January 15, 2016

MicroAdventure - January

Hello dormant blog! I keep making plans to start putting together all the almost-long-forgotten material I have built up over the last couple years. But getting started is always a bit hard. Let's see how this year goes.

Last year I did a project to make a playlist significant to each month of the year. It was great fun and often challenging to think of themes and make the perfect playlist. In case you want to listen - here.

So, I was looking for something similar- a fun project to last me the year. I then discovered this. And now Alastair Humphreys is now my new inspiration. His list is tailor-made for England residents and I don't think some of his ideas are apt for the Indian context, so I'll have to make do with my own ideas for each microadventure (I don't even have a bivvy bag!)

Just two days after this breakthrough, I found a microadventure I could manage over the weekend, as well as three trip buddies as eager to get out of the city as I was and soon the bus tickets were booked! Seemed like a simple trip, but the spontaneity of it gave it extra points for adventure. 

Location - Kudremukh National Park
Plan - Hike to the Kudremukh peak

We arrived in the little town of Kalasa in the wee hours of the morning after an overnight bus ride (with a driver who seemed to enjoy the curvy mountain roads a bit too much!). For about half an hour we wandered the streets guessing constellations in the clear sky. A brisk walk was necessary to keep ourselves warm until we found a light on in a tiny tea shop. Hot teacups were perfect to thaw out our numb fingers.

Daylight brought some life into the town and after breakfast, we caught the local bus to the village of Balegal. On meeting the jeep guys, we were sadly informed that Kudremukh peak was closed to control forest fires. Having heard this before on a trek a couple years ago, this news was a bit of a downer. They suggested another peak to scale as an alternative- Kurinjal. All geared up and ready, we boarded the jeep. Quite unaware about what kind of trek this would be, it added an element of suspense.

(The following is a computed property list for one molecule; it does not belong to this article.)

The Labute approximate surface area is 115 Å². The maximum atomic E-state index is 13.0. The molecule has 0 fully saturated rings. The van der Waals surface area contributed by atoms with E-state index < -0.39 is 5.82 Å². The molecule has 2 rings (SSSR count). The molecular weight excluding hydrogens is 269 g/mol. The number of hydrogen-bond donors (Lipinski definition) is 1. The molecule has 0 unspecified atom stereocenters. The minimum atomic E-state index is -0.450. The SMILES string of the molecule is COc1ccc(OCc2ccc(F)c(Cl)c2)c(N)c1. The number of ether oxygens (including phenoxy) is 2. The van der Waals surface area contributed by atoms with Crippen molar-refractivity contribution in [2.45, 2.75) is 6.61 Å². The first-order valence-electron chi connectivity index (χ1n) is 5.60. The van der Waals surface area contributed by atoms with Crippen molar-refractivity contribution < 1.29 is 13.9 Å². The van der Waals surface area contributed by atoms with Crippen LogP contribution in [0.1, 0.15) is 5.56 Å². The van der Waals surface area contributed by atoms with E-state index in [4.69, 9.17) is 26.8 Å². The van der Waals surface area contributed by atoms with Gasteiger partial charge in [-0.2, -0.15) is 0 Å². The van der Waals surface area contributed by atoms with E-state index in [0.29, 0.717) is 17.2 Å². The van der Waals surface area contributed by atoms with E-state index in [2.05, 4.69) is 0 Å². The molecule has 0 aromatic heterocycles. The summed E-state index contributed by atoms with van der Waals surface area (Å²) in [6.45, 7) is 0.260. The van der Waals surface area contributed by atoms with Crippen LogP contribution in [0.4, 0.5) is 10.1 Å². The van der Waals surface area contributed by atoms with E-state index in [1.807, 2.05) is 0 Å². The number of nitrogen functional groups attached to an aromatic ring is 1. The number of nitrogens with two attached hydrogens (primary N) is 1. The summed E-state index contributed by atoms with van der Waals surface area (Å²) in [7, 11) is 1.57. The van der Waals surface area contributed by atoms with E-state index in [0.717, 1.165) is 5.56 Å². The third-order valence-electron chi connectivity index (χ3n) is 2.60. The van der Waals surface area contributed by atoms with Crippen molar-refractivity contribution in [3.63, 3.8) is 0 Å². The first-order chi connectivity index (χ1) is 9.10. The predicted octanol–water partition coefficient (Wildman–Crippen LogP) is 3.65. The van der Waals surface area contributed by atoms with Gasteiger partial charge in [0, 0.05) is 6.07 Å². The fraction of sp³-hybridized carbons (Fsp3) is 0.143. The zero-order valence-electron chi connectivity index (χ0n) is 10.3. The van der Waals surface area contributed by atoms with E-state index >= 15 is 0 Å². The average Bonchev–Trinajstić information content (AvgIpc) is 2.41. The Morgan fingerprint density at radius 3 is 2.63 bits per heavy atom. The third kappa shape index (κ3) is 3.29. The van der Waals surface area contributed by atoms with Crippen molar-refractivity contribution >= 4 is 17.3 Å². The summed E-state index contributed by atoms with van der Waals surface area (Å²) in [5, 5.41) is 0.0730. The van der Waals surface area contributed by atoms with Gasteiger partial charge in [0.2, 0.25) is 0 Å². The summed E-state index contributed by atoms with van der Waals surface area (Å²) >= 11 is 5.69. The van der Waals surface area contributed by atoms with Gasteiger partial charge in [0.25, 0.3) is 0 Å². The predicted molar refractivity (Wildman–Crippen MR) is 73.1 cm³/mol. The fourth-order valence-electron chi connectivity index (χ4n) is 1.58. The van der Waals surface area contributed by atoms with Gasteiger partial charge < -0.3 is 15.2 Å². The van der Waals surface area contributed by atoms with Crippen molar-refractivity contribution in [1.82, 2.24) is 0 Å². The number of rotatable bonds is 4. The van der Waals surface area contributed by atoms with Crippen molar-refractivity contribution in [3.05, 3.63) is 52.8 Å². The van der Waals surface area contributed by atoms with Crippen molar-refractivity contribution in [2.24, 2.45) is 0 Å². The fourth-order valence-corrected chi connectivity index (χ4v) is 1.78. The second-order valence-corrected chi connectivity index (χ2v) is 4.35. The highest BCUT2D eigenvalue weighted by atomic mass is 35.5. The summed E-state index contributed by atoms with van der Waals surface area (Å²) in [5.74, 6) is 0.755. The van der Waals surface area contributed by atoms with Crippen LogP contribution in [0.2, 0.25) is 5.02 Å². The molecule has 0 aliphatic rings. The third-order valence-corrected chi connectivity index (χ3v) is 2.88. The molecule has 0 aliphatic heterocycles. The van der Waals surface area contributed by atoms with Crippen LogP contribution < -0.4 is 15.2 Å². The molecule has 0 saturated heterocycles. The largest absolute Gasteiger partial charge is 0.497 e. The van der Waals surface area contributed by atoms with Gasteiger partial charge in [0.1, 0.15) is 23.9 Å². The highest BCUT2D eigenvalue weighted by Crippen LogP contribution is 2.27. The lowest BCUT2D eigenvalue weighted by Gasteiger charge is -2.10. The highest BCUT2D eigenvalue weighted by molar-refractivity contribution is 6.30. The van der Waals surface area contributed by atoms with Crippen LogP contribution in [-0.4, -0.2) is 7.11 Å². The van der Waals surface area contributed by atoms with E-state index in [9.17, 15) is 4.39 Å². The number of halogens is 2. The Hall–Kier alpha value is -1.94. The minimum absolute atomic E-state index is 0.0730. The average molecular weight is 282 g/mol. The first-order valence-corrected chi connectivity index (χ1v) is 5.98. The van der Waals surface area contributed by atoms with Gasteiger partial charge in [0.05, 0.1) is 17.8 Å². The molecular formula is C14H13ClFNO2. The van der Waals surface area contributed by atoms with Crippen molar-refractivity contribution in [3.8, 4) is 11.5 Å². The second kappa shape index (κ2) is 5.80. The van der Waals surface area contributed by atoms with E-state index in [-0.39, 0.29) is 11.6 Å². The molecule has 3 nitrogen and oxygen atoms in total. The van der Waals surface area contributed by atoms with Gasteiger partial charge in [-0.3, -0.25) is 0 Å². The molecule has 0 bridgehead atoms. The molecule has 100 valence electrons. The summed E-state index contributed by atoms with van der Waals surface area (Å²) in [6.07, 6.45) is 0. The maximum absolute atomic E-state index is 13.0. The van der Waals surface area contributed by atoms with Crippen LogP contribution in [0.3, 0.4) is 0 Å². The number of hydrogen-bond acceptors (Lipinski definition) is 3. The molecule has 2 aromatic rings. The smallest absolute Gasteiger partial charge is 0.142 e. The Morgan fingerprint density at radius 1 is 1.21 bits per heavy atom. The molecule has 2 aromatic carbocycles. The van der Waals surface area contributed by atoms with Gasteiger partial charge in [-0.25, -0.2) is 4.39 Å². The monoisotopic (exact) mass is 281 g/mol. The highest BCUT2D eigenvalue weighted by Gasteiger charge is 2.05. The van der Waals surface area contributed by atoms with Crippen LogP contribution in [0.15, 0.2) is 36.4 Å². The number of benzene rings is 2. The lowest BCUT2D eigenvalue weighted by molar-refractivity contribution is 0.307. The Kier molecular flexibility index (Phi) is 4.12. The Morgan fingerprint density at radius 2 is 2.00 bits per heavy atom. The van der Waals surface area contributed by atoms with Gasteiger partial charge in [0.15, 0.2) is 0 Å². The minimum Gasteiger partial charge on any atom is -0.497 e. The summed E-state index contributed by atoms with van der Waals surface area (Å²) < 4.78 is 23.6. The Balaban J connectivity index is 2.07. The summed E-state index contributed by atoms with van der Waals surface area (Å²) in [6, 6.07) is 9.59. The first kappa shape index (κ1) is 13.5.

The level terrain started to ascend once we crossed a stream. We trekked a steady slope that cut through tawny grass lands, while a couple sambar deer watching us from a distance. The morning sun was quite high up, so the forest was a welcome break. Dipterocarp trees towered above us, moss hanging low from their branches, their buttress roots spanning large areas on the forest floor. Being dwarfed in these surroundings brought conversation to a halt. Has it ever felt like the trees are listening? 

Back into the grasslands, the last couple of kilometers zig-zagged up the side of the mountain bringing to view vast panoramas around every bend. The last leg was a bit of a push, as we pulled ourselves up over rocks on the steep peak of Kurinjal. The sheer expanse and magnificence of the surroundings from the top always remind me of the Creator. A combination of peace, feeling sucked up by awe and being alive - it only intensifies with each trek.

With time on our hands, there was no rush to get back down. We had time to appreciate the views again, the forest and the stream. The icy water was refreshing and numbing in equal measure. We built rock cairns (as if there was a need to contribute art) and picked up a stone each as souvenirs (with a slight guilt of displacing them). 

We took the remainder of the day slowly - enjoying home made food, drives through villages and walks along the ridge of a barren dam. Dusk came quickly and we found a portico to rest weary feet and discussed "Happiness" and anything else besides the city and work that we would have to go back to. 

February; what adventure awaits?! To plan, or not to plan: that is the question. 

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